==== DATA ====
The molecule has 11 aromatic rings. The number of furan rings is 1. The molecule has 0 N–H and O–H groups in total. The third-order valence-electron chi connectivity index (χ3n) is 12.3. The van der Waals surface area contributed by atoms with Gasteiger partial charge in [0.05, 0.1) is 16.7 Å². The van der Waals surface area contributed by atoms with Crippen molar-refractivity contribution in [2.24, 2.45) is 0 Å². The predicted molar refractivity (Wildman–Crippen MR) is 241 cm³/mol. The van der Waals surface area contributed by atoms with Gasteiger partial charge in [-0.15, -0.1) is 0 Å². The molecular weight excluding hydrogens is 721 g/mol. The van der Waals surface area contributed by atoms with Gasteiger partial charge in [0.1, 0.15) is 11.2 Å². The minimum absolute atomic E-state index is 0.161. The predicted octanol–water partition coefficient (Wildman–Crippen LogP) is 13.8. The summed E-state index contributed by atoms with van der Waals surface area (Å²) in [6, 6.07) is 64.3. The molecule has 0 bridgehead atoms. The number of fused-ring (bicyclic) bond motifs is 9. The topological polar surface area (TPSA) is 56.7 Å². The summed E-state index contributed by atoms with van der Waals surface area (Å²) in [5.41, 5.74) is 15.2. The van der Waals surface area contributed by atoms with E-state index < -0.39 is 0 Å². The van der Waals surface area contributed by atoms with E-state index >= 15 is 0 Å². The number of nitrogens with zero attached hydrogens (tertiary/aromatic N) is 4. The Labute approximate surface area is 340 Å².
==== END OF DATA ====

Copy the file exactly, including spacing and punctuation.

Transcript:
The molecule has 11 aromatic rings. The number of furan rings is 1. The molecule has 0 N–H and O–H groups in total. The third-order valence-electron chi connectivity index (χ3n) is 12.3. The van der Waals surface area contributed by atoms with Gasteiger partial charge in [0.05, 0.1) is 16.7 Å². The van der Waals surface area contributed by atoms with Crippen molar-refractivity contribution in [2.24, 2.45) is 0 Å². The predicted molar refractivity (Wildman–Crippen MR) is 241 cm³/mol. The van der Waals surface area contributed by atoms with Gasteiger partial charge in [-0.15, -0.1) is 0 Å². The molecular weight excluding hydrogens is 721 g/mol. The van der Waals surface area contributed by atoms with Gasteiger partial charge in [0.1, 0.15) is 11.2 Å². The minimum absolute atomic E-state index is 0.161. The predicted octanol–water partition coefficient (Wildman–Crippen LogP) is 13.8. The summed E-state index contributed by atoms with van der Waals surface area (Å²) in [6, 6.07) is 64.3. The molecule has 0 bridgehead atoms. The number of fused-ring (bicyclic) bond motifs is 9. The topological polar surface area (TPSA) is 56.7 Å². The summed E-state index contributed by atoms with van der Waals surface area (Å²) in [5.41, 5.74) is 15.2. The van der Waals surface area contributed by atoms with E-state index < -0.39 is 0 Å². The van der Waals surface area contributed by atoms with E-state index >= 15 is 0 Å². The number of nitrogens with zero attached hydrogens (tertiary/aromatic N) is 4. The Labute approximate surface area is 340 Å².